Like a lot of people, I've only worn costumes when I was in a play or celebrating Halloween. So when I found out that I was headed to New York Comic Con and cosplaying for the first time ever, I was full of questions.
Here's what I know about NYCC:
People dress up in elaborate costumes, the lines are long, and Deadpool runs around playing pranks on people. (That's a thing, right?) Fortunately, I had a Comic Con guru to guide me through the experience.
Kirk Damato has been to 14 Comic Cons, and besides being generally awesome, his wealth of pop-culture knowledge pretty much makes him a "super nerd" — the perfect Comic Con buddy!
To help me get the most out of the experience, Kirk put together a list of things I should try to accomplish once I was there. We called them his "Golden Rules of NYCC."
With my trusted expert by my side, I was ready for my first foray into the fantastical world of NYCC.
For our costume, we decided to take a classic American painting and put a "punny" twist on it. The result? American Gothic. The classic farmer and his wife (or daughter, but only sometimes, so I'm going with wife) who also happen to be goths.
Would my choice not to go with a typical comic book hero go over well at NYCC? We'd find out soon enough!
For me, this meant finding the following items: a blonde wig, a black dress with a white collar, a cameo brooch, and an apron.
Getting the wig and brooch was easy (bless you, online shopping). Next was the dress. To save money, I would use a black skirt and long-sleeved shirt that I already owned — all I needed was to fake the collar somehow!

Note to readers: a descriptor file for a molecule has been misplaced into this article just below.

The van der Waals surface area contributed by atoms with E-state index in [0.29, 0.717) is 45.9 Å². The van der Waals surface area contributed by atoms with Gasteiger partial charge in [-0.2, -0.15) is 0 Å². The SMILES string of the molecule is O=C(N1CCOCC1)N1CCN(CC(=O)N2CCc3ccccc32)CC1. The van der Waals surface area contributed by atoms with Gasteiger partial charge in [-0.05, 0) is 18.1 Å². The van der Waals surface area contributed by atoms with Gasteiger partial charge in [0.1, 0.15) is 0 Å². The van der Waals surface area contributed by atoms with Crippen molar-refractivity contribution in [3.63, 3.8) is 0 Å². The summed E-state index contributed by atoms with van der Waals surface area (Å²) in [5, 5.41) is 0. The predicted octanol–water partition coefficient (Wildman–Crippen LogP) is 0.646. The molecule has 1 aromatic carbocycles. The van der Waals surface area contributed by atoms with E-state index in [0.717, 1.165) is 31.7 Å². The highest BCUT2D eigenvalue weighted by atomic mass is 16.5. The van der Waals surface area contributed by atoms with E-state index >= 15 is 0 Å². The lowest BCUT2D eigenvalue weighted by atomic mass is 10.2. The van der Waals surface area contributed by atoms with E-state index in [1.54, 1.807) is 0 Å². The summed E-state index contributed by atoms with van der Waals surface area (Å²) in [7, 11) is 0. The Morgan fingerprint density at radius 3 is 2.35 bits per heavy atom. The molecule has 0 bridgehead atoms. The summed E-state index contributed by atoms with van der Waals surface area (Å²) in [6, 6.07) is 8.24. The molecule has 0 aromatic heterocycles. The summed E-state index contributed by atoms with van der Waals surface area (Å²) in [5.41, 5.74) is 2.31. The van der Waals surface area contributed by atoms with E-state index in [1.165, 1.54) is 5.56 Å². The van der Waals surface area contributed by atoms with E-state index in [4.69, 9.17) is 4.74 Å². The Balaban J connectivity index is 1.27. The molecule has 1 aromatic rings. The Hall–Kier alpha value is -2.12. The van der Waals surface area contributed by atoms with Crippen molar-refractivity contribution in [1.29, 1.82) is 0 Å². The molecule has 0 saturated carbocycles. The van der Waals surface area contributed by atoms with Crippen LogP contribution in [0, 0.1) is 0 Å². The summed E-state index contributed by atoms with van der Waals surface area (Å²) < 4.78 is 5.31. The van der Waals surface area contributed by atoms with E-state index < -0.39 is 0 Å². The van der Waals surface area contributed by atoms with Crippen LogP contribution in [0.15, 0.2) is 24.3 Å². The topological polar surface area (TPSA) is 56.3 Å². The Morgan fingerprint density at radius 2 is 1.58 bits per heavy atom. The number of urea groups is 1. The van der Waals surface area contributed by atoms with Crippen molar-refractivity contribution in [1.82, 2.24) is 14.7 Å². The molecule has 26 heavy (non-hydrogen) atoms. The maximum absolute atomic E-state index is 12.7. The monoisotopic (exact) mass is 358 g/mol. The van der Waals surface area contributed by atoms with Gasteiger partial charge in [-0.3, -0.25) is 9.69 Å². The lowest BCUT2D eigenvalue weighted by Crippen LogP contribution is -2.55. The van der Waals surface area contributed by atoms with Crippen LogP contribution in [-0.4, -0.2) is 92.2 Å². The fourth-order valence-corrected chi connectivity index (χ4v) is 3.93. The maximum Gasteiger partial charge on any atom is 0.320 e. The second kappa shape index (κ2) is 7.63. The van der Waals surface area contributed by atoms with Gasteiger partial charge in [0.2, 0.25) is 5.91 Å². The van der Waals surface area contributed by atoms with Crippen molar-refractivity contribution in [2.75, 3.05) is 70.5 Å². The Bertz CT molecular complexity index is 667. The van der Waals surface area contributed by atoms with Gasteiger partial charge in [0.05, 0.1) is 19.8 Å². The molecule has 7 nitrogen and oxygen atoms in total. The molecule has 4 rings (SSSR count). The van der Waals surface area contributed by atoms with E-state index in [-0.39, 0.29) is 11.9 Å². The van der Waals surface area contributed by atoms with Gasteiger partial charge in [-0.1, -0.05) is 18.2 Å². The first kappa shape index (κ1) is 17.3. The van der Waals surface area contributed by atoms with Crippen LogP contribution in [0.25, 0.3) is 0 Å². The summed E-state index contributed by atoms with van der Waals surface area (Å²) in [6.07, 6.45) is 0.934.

Then I learned what a dickey was. Are you familiar with the dickey? Have you tried the dickey? It is a miracle invention, a master trickster, a dainty little piece of cloth that creates the illusion of a collar! I was disproportionately excited about this.
Once I calmed down about the dickey, I tackled my final item: the apron. I found someone online who sews old-fashioned clothing, including pinafore aprons. It was a bit of a splurge, but it would really help bring the entire look together, and I had saved a good bit of money with my dickey hack. #dickeyhack #yourewelcome
Finding each item was such a thrill! I was starting to understand the appeal of this whole cosplaying thing. Now it was time for makeup.
Makeup is not really my forte (that's my delicate way of saying I'm terrible at it), and there's a whole spectrum of "goth" looks to choose from. So on my first attempt, I used what I had on hand: mascara and black eyeliner. So, I might have colored my lips in with black eyeliner because I don't own black lipstick... (I said I MIGHT have!)
It took a mouthful of eyeliner to realize that I was not equipped to do this. So I got a friend to help me who really knows her way around a makeup brush. The results were a little more dramatic:
Once I had the makeup on, the attitude just came naturally. It felt like I had just gotten a taste of the magic of cosplay.
I could feel myself slipping into my character's skin. But what kind of attitude did a goth farmer's wife even have? I decided that her name was Gertrude — a farmer's wife by day and a tormented poet by night. With my backstory worked out, I was ready for my very first NYCC!
Getting ready the morning of NYCC was a huge amount of fun. When we put our costumes together, we really did look like a goth version of the painting! I wondered how many people would accurately guess who we were (spoiler: five people figured it out).
We arrived at the convention center and got into one of those notoriously long lines. But I didn't mind — there was so much to keep me entertained! Everywhere I looked I spotted another elaborate costume and recognized a character from a cartoon, or film, or TV show. It was incredible!